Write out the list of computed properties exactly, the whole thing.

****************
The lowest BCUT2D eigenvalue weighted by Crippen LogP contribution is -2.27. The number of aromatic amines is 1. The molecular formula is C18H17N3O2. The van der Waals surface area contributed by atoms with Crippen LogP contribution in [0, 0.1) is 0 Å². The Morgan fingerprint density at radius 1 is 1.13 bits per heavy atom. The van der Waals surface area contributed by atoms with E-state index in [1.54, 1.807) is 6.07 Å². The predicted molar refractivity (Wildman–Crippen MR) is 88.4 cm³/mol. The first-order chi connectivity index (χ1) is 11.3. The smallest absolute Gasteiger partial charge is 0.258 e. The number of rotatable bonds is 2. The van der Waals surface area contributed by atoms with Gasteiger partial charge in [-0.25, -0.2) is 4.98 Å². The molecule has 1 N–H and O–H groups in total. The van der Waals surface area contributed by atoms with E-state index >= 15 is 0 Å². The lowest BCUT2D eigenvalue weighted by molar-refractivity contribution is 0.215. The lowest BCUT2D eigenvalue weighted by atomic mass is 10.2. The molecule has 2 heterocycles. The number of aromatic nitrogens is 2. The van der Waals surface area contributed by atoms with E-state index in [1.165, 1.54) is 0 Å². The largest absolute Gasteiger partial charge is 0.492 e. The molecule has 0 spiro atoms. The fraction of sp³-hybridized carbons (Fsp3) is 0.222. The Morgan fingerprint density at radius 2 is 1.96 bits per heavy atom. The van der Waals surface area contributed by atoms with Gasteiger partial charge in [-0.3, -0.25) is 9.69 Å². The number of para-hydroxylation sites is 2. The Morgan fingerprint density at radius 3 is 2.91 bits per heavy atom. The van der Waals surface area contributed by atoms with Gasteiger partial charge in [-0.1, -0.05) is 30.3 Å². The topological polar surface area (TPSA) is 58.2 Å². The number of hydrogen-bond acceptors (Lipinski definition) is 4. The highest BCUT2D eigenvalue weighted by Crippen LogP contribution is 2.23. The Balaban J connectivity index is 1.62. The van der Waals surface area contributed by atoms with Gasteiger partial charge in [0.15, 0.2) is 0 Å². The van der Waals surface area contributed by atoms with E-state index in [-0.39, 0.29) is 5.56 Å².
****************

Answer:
The lowest BCUT2D eigenvalue weighted by Crippen LogP contribution is -2.27. The number of aromatic amines is 1. The molecular formula is C18H17N3O2. The van der Waals surface area contributed by atoms with Crippen LogP contribution in [0, 0.1) is 0 Å². The Morgan fingerprint density at radius 1 is 1.13 bits per heavy atom. The van der Waals surface area contributed by atoms with E-state index in [1.54, 1.807) is 6.07 Å². The predicted molar refractivity (Wildman–Crippen MR) is 88.4 cm³/mol. The first-order chi connectivity index (χ1) is 11.3. The smallest absolute Gasteiger partial charge is 0.258 e. The number of rotatable bonds is 2. The van der Waals surface area contributed by atoms with Gasteiger partial charge in [-0.25, -0.2) is 4.98 Å². The molecule has 1 N–H and O–H groups in total. The van der Waals surface area contributed by atoms with E-state index >= 15 is 0 Å². The lowest BCUT2D eigenvalue weighted by molar-refractivity contribution is 0.215. The lowest BCUT2D eigenvalue weighted by atomic mass is 10.2. The molecule has 2 heterocycles. The number of aromatic nitrogens is 2. The van der Waals surface area contributed by atoms with E-state index in [1.165, 1.54) is 0 Å². The largest absolute Gasteiger partial charge is 0.492 e. The molecule has 0 spiro atoms. The fraction of sp³-hybridized carbons (Fsp3) is 0.222. The Morgan fingerprint density at radius 2 is 1.96 bits per heavy atom. The van der Waals surface area contributed by atoms with Gasteiger partial charge in [-0.3, -0.25) is 9.69 Å². The number of para-hydroxylation sites is 2. The Morgan fingerprint density at radius 3 is 2.91 bits per heavy atom. The van der Waals surface area contributed by atoms with Gasteiger partial charge in [-0.1, -0.05) is 30.3 Å². The topological polar surface area (TPSA) is 58.2 Å². The number of hydrogen-bond acceptors (Lipinski definition) is 4. The highest BCUT2D eigenvalue weighted by Crippen LogP contribution is 2.23. The Balaban J connectivity index is 1.62. The van der Waals surface area contributed by atoms with Gasteiger partial charge in [0.15, 0.2) is 0 Å². The van der Waals surface area contributed by atoms with E-state index in [-0.39, 0.29) is 5.56 Å².